Okey, mission accomplished. I managed to turn absolutely nothing into 14 paragraphs. But there is one loose end here.  What about Doodles Weaver??  Well, from the 1950s to the early 80s he was a constantly working character actor appearing in a zillion movies and TV shows from The Birds and The Nutty Professor to The Dick Van Dyke Show, The Monkees and Fantasy Island. But before all that he was a comedian who played with Spike Jones, the 1940s-50s crazy bandleader whose wacky music was frequently played on the Dr Demento Show. But I first learned about Doodles Weaver when I was in High School. That’s when I purchased Dr. Demento’s first compilation album. And on that album was a completely horrible (so of course I loved it) rendition of the Beatles song Eleanor Rigby… sung by Doodles Weaver.  


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Sometimes I feel like I am crazily careening down the highway of life, flying at a breakneck speed without any working brakes. When I was young, I acted as if I had nothing but time, wasting it all willy-nilly like I had a Methuselahs worth ahead of me. Now That I am old enough to realize how precious and elusive it is, the days fly by in a blur. Just yesterday I was questioning how it got to be November already; I think I lost a summer somewhere?  Then it hit me, 2022 is almost over… Twenty-twenty-two!!  When I was a kid that year sounded so far away and futuristic. I expected it to be the era of Jetsons’ flying cars, intergalactic peace treaties, and non-fattening tasty bacon.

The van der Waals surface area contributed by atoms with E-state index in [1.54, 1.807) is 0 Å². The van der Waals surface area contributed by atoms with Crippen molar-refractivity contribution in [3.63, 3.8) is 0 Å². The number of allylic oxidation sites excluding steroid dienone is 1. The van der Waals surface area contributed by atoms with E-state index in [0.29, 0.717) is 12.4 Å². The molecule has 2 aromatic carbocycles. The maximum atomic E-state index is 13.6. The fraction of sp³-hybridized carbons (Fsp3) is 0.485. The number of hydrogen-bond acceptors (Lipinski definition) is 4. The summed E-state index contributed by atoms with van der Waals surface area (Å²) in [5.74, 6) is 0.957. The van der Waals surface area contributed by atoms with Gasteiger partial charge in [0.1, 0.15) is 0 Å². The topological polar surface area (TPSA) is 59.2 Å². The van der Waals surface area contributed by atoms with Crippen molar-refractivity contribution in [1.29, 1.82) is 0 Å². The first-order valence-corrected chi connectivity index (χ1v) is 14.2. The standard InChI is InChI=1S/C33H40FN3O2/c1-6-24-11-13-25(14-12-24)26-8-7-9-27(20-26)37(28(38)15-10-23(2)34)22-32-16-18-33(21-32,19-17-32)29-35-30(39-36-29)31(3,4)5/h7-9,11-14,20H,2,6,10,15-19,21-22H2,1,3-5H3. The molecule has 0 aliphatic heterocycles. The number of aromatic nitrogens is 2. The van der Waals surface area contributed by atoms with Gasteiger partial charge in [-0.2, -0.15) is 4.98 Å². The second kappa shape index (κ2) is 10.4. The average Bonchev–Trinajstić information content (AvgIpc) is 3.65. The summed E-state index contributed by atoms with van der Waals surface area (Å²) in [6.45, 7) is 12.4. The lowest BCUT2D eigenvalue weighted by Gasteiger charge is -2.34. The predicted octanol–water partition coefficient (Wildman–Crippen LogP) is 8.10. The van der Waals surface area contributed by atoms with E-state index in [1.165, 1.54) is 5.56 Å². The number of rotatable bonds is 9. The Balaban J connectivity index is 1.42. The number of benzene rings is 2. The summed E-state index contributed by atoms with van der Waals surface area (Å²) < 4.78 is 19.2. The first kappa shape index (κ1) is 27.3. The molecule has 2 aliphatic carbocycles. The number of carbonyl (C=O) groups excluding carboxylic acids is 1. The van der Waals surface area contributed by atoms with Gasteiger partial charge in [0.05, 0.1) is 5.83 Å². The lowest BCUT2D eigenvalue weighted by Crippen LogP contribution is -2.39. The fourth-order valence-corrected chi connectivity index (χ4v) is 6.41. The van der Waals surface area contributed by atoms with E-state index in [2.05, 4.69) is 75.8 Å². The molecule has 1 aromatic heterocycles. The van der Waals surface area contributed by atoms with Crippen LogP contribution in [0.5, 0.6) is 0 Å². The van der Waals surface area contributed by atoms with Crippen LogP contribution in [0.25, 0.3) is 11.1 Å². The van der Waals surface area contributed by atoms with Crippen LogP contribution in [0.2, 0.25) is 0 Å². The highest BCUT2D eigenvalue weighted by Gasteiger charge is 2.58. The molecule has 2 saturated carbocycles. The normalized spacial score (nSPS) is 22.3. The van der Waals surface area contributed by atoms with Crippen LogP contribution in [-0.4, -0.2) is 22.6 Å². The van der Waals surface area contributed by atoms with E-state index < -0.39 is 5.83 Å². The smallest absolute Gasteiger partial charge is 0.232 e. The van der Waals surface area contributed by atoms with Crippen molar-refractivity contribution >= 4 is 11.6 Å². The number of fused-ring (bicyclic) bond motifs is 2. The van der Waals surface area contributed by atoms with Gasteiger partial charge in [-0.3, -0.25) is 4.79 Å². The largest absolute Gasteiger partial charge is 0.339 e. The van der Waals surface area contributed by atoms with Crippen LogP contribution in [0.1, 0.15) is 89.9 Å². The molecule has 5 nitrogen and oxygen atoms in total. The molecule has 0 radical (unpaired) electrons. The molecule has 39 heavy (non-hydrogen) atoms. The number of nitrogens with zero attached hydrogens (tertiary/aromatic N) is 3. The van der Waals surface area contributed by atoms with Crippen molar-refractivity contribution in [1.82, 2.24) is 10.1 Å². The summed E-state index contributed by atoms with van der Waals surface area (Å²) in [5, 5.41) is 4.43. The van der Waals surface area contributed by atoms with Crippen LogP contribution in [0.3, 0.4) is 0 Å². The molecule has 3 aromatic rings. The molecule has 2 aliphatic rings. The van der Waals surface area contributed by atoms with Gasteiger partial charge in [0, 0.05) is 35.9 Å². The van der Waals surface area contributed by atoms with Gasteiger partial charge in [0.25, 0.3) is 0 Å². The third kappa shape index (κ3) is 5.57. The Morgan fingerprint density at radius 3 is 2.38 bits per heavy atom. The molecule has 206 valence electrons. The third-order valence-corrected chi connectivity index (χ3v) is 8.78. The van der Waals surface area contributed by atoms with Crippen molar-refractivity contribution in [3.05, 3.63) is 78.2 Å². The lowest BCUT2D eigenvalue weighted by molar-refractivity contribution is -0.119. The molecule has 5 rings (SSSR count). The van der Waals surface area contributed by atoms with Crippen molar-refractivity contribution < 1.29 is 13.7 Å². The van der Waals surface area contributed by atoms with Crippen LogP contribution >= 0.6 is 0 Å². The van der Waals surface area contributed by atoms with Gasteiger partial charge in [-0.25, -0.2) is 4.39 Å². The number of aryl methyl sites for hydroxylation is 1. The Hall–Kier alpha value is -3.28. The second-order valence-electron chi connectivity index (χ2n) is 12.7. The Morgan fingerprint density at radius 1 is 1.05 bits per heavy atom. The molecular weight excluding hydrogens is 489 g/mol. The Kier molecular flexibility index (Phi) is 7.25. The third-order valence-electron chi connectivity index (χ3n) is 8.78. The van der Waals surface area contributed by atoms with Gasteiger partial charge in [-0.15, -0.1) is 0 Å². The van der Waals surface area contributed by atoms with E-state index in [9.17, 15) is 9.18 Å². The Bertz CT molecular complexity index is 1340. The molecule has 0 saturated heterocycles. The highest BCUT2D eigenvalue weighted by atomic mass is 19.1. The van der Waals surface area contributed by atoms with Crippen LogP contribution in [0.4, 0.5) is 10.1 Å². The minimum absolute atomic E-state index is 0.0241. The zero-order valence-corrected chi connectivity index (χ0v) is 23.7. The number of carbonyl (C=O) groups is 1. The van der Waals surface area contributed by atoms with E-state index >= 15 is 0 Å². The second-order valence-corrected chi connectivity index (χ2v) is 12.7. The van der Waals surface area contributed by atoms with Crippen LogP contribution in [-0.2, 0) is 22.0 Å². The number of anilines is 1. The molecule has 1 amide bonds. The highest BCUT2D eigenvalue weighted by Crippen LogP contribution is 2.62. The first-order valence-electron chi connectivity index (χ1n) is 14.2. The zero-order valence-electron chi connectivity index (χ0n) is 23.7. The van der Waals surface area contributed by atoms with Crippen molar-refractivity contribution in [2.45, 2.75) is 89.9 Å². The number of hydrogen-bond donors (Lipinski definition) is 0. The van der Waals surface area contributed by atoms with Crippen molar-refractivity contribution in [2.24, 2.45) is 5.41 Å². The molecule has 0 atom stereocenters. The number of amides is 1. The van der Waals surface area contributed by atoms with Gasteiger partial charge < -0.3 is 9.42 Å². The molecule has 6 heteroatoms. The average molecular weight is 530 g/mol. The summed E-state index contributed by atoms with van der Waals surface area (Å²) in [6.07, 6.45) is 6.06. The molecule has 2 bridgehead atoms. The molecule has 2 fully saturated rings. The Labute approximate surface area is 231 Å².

I know my focus is supposed to be optimistically looking ahead to the future through the front windshield, but I often find myself irresistibly peering into the rearview mirror enjoying the comforts of the past.  But the farther along I get down that road of life, the more distant and distorted my memories become. Especially when I am looking into my side mirrors where some “objects in the mirror are closer than they appear”.

I guess part of the problem is, who knew back when I was a wide-eyed idealistic kid, that the future would be so lame? We not only don’t seem better off, things seem worse. Or maybe that is just the cranky ‘you kids get off my lawn’ old man in me?  But world-wide crises seem no better, people still can’t figure out how to get along, and there is still not even a cure for the common cold. Sure, nowadays we all have interconnected little crazy powerful computers in our pockets that have astounding unfathomable powers with space-age picture phone communication capabilities, yet 95% of the time they are only used for watching 10 second videos of people yelling at each other, baking camouflaged cakes, taking the black-out challenge, or dancing to the next Baby Shark like craze. No wonder I seek comfort in the past, the future stinks… even if it has electrolytes.